Prospero’s Isle

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  • "The Treasure of the Sierra Madre" (1927) by B. Traven

    by B. Traven

    A remarkably realistic novel about a trio of American down-and-outers digging for gold in the troubled Mexico of the post-revolutionary period, told in the inimitably forceful, down-to-earth style of the author of The Death Ship.
    A forceful tale brimming with empathy for the common man and his (...)

  • "The Death Ship" (1926) by B. Traven

    by B. Traven

    This extraordinary account of the life and hardships of a penniless but very articulate and anti-establishmentarian not to say revolutionary sailor in the chaotic post-WW1 world of the twenties was first published as Das Totenschiff in Germany in 1926 under the pen-name of B. Traven. It was (...)

  • "Mendel the Book-dealer (Buchmendel)" (1929) by Stefan Zweig

    by Stefan Zweig

    The narrator recounts how he had taken shelter unexpectedly in a suburban café where he suddenly remembered having met twenty years before Mendel, a book-handler who possessed a phenomenal memory for the slightest details of any book he had ever seen or read about.
    Famous in his day, he had now (...)

  • "In the Time of Prince Charley" and other stories by Jack London

    by Jack London

    1. IN THE TIME OF PRINCE CHARLEY (1899) After the decisive Battle of Culloden in 1746 that put an end to Scottish dreams of independance a British officer escorts the captured Prince Charlie through the highlands to a rendezvous with a ship, but opposition from fierce (...)

  • "A Living Calendar" and other stories by Anton Chekhov

    by Anton Chekhov

    1. A LIVING CALENDAR (1885) An elderly official is discussing with a friend about how things used to be more lively in their town, citing memorable occasions from the past. He needs reminders from his wife as to exactly when each of these four events had taken place, and (...)

  • "A Country Doctor" (1918) by Franz Kafka

    by Franz Kafka

    An elderly country doctor is called at night to come to the bedside of a suffering young man ten miles away, but the mission is surrounded by difficulties from the start: there’s a snowstorm raging outside and his only horse has just died from over-exertion in the freezing winter. But although (...)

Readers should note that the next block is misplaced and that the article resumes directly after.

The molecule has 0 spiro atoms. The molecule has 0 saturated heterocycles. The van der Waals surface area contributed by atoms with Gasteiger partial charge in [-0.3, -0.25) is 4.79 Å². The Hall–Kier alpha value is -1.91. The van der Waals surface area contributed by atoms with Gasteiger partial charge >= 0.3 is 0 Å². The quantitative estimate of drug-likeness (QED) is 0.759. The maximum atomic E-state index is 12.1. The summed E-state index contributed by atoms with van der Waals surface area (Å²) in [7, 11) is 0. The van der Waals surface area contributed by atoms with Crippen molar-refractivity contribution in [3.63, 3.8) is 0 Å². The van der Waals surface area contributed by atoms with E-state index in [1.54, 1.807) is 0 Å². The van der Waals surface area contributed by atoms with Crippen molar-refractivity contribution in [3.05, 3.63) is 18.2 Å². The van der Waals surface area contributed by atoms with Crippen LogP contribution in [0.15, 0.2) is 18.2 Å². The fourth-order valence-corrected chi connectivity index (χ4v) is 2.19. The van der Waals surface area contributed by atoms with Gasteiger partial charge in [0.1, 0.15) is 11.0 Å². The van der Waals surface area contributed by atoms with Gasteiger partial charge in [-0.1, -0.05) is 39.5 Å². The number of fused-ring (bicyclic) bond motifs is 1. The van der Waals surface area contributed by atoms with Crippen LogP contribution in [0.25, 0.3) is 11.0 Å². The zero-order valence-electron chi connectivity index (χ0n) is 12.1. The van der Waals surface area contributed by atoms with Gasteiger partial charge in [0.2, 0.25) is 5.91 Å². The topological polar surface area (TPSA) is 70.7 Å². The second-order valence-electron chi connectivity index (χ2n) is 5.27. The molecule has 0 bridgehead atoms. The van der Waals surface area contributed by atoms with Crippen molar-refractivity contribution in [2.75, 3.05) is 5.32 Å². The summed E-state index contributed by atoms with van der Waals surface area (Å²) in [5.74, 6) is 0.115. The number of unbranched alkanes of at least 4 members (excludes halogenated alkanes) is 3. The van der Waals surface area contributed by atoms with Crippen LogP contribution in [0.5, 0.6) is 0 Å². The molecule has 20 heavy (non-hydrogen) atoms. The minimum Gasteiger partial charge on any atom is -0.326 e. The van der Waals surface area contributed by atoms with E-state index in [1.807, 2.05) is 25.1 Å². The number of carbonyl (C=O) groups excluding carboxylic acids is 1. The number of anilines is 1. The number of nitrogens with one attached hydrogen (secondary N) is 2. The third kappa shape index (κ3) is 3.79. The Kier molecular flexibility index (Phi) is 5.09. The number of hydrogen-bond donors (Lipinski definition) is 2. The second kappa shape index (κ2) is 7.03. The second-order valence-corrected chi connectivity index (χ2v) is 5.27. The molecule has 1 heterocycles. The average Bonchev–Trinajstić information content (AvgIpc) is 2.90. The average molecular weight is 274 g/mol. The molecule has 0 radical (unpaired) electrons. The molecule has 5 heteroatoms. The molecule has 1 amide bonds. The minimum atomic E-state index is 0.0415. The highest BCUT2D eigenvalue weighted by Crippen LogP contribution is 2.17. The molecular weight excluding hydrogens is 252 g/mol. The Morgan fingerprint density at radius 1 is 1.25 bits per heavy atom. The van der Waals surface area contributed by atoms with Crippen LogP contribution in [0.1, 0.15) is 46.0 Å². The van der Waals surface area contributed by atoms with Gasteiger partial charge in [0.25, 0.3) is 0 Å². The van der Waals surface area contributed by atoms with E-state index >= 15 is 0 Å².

• "A Family Affair" and other stories by Guy de Maupassant

    by Guy de Maupassant

    1. A FAMILY AFFAIR (1881) We follow Monsieur Caravan in his daily routine and trying to cope with the constant state of warfare between his spouse and his elderly mother who lives with them and their two ragamuffin children. But today there’s a dramatic decline in the mother’s (...)

  • "A Hunger Artist" (1922) by Franz Kafka

    by Franz Kafka

    Written in 1922 and published as the title story in the first collection of his stories to be published after his death two years later at the age of forty, this account of a man’s determined and obsessive drive to surpass himself in the art of fasting explores the theme of eating in a calmly (...)

  • Corsican stories by Maupassant

    by Guy de Maupassant

    Guy de Maupassant wrote six stories taking place in Corsica, "l’Île de Beauté" that he knew well and was particularly attracted to.
    These short but powerful tales, written in his straightforward, realistic and elegant style at the height of his literary career, are a remarkable testimonial to (...)

  • "Cosmic Encounter" (1980) by A. E. van Vogt

    by A. E. van Vogt

    In 1704 the English nobleman-turned-pirate Nathan Fletcher is en route to a planned assault on a British merchant ship in the Caribbean when one of the men spots a very strange unidentified object falling from the sky on the horizon. This turns out to be a disabled spaceship from the 83rd (...)

  • "Don Juan" (1813), by E. T. A. Hoffmann

    by E. T. A. Hoffmann

    A traveling salesman discovers that his hotel room leads directly to a private lodge in the neighbouring theatre, where a performance of Mozart’s opera “Don Juan” is about to be given. Delighted, the music lover rushes over to the lodge, where not only is the performance exceptional, but where he (...)

  • "Tobacco Shop (Tabacaria)" by Fernando Pessoa (1928)

    by Fernando Pessoa

    Fernando Pessoa (1888-1935) was one of the most outstanding Portuguese poets of his time and of all time, and this celebrated poem Tabacaria, a complex, melancholic and inspired meditation, is one of his most renowned works, without a doubt one of the most memorable poetic texts of the 20th (...)

  • "The Universe Maker" (1953) by A. E. van Vogt

    by A. E. van Vogt